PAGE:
A nationally recognized scholar, Fulton is the author of several books on urban planning. A city council member since 2003, the newly appointed mayor's relatively rosy outlook is buoyed by Ventura's low foreclosure rates and a high percentage of government jobs.
Fulton lauds the city's deliberate policy of moderating real estate growth during the boom years, a measure that kept scads of houses from being built and peddled irresponsibly with sub-prime mortgages. In addition, the city has banked upon its large and fairly secure job base of government employment. As the county seat, neighbor to an enormous naval base, and hub to many Ventura County and Santa Barbara residents, Ventura only felt a slight tremor from what could have been a catastrophic economic shaker, says Fulton. Ventura is hardly an economic oasis. But neither is it the smoking crater that so many other California cities have become.
Even with a considerably stable economy, Ventura adopted $11 million in budget cuts for 2009/2010 and has no planned growth in terms of industry or business. "We're in the process of reinventing ourselves economically," says Fulton, who has lived in Ventura for nearly 25 years. He's also counting on his decades of research in urban planning to help transform Ventura into a prosperous and stable city.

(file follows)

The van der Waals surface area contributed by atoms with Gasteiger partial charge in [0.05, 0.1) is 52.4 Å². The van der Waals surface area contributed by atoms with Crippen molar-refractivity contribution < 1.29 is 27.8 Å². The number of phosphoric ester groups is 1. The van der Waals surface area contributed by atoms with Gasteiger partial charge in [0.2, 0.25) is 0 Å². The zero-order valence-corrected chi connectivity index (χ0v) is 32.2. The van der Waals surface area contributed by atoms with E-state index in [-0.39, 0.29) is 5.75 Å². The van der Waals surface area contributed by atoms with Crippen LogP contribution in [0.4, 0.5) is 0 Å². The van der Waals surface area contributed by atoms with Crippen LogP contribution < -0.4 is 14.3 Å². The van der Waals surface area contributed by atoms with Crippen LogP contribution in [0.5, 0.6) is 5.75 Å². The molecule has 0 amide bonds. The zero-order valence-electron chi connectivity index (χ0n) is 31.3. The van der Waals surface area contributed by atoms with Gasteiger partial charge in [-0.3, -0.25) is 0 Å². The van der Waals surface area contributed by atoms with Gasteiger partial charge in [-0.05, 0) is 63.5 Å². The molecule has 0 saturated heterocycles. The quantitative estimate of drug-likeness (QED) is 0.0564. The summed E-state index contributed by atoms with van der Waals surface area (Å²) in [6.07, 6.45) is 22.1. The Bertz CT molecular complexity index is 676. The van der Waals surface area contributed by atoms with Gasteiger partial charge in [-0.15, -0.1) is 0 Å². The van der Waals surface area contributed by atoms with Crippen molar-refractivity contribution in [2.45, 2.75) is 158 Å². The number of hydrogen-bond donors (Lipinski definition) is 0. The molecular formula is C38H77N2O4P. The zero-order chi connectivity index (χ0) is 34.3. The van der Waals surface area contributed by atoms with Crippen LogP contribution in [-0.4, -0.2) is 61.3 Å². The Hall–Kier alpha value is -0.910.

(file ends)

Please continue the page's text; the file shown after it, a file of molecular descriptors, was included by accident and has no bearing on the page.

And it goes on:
Mayor Fulton points to the Ventura Ventures Technology Center as a driving force in the city's economic make-over. This high-tech incubator opened a year ago as a result of local government's interest and investment. The purpose of VVTC is to foster what it calls "a creative environment where high-tech companies and entrepreneurs can network with each other, brainstorm their ideas and grow their business."
Located just behind city hall in downtown Ventura, the facility boasts ample office space, standard office amenities, and affordable rental rates ($200-$300 a month per workstation).
VVTC is just one effort by the city and its new mayor to attract high-tech entrepreneurs to Ventura. Fulton is confident the incubator—along with the city's first venture capital firm, BuenaVentura Fund—will continue to attract high-tech and bio-tech start-up companies resulting in significant economic growth.
In this video from our interview, Fulton envisions a city of the future while weathering the storm of the present.